Herein I wish to discover how supposed to be esteemed Institutions of once Great Power violated my intellectual rights plagiarizing my PRW Nautical Tables. Well let us start from the beginning. Long time ago in 1969, I compiled and published The Nautical Tables PRW. The Tables were recorded in American Practical Navigator-Bowditch first time in 1977 on page 575 (Volume I). Furthermore, Navy Hydrographical Office, Split included, with my permission, my tables in their NautičkeTablice published 1984.

The Nautical Almanac, which is jointly published by Nautical Almanac Office, United States Naval Observatory, Washington, and Her Majesty’s Nautical Almanac Office, London, has printed on its pages from 1989 until present time so called NAO Sight Reduction Tables,  which in fact are my PRW Tables, slightly changed to comply with English language standards. However, the form and data (numbers) of NAO Tables are identical to PRW Tables. I wrote to the Editors and Publishers of The Nautical Almanac asking for explanation. In addition, I wrote to The Royal Institute of Navigation, whose member at that time I was, and asked them if they would have published a review of the two tables – my PRW and so called NAO Tables – in their publication The Journal of Navigation. Here I wish to point out that I used to write articles in scientific magazines including The Journal of Navigation.

They did not reply to tree registered latter which I wrote from 27 Feb 1996 to 30 Aug 1996, I advised them in my fourth letter that the next letter I would address to the Patron of The Royal Institute of Navigation to HRH the Prince Philip Duke of Edinburgh. Probably it was too much for them to keep quite and finally they reply. The complete correspondence is herewith included. To see the correspondence with The Publishers click here and correspondence with Royal Institute of Navigation click here. The replays from both Institutions were altogether unacceptable. The Royal Institute of Navigation firstly did not answer my letters, then delayed and lingered playing with time, and probably hoping that I would give up. At last they wrote irrelevant text and made some irrelevant comparison. For details, see RINA correspondence. As far as the Publishers and Editors of The Nautical Almanac are concerned their attitude, knowledge, language, insolence and perfidy are unspeakable! Please do see their letter signed by certain Dr BD Yallop as well as my reply.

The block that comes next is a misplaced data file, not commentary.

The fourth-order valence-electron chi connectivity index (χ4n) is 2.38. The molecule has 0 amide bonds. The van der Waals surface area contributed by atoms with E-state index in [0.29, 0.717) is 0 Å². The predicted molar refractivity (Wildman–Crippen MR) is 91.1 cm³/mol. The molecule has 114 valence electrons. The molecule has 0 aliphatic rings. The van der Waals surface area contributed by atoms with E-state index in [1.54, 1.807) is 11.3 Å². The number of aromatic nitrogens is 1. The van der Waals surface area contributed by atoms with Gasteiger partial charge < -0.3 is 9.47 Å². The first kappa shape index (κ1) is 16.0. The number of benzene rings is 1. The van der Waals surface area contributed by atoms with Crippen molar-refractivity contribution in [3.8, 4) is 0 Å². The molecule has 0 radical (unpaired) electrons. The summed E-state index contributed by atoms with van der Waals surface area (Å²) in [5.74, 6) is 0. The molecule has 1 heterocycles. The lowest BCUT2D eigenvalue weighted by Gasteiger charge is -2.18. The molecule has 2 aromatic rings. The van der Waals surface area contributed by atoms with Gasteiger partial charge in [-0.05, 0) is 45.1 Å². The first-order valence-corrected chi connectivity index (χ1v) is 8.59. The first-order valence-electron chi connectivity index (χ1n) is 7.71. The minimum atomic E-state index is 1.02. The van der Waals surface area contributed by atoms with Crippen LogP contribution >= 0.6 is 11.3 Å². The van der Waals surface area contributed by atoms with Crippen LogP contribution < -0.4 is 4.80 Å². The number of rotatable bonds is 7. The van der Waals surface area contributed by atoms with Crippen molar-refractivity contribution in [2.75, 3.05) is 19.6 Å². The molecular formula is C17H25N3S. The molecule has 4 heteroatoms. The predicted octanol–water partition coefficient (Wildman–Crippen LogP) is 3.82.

Let us see what says stipulating law – English copyright law, which is embodied in the Copyright Designs & Patents Act 1988 and the earlier Copyright Act 1956 and International copyright laws stipulated by Universal Copyright Convention and Berne Copyright Convention. Copyright law is concerned with the reproduction of the form in which ideas are expressed, and not with the reproduction of the ideas themselves. No formalities are required for copyright to exist as the right is automatically created along with the work provided the work satisfies a number of qualifying conditions. My work does satisfy these conditions. The above means that the ideas cannot be protected by copyright, and methods of solution in legal terms are ideas. The form is the matter for copyrighting if it satisfies legal conditions. Now let us see the form of so called NAO Sight Reduction Tables: NAO Tables use same formulae as my PRW Tables. The formulae in legal terms are ideas therefore there are no breach of copyright laws so far. These formulae calculate just one table in which one enters twice with different arguments. I know about hundred Nautical Tables and they all consist of two or more Tables. Well, here one can start thinking about copying of the form. The Tables are arranged in three columns for each degree of latitude. All together there are 3 times 90 times 90 equals 24300 entries i.e. NAO Table contains 24300 number values identical to those of PRW Tables. The fact that the values of A/H and B/P in NAO Tables had been rounded to integral degree only means that the NAO Tables are less accurate then the PRW Tables. Comparing the two Tables (NAO and PRW) every impartial authority will see that the forms are identical. Well if not identical they differ just in few insignificant details, which I pointed out in my first letter to the Publishers.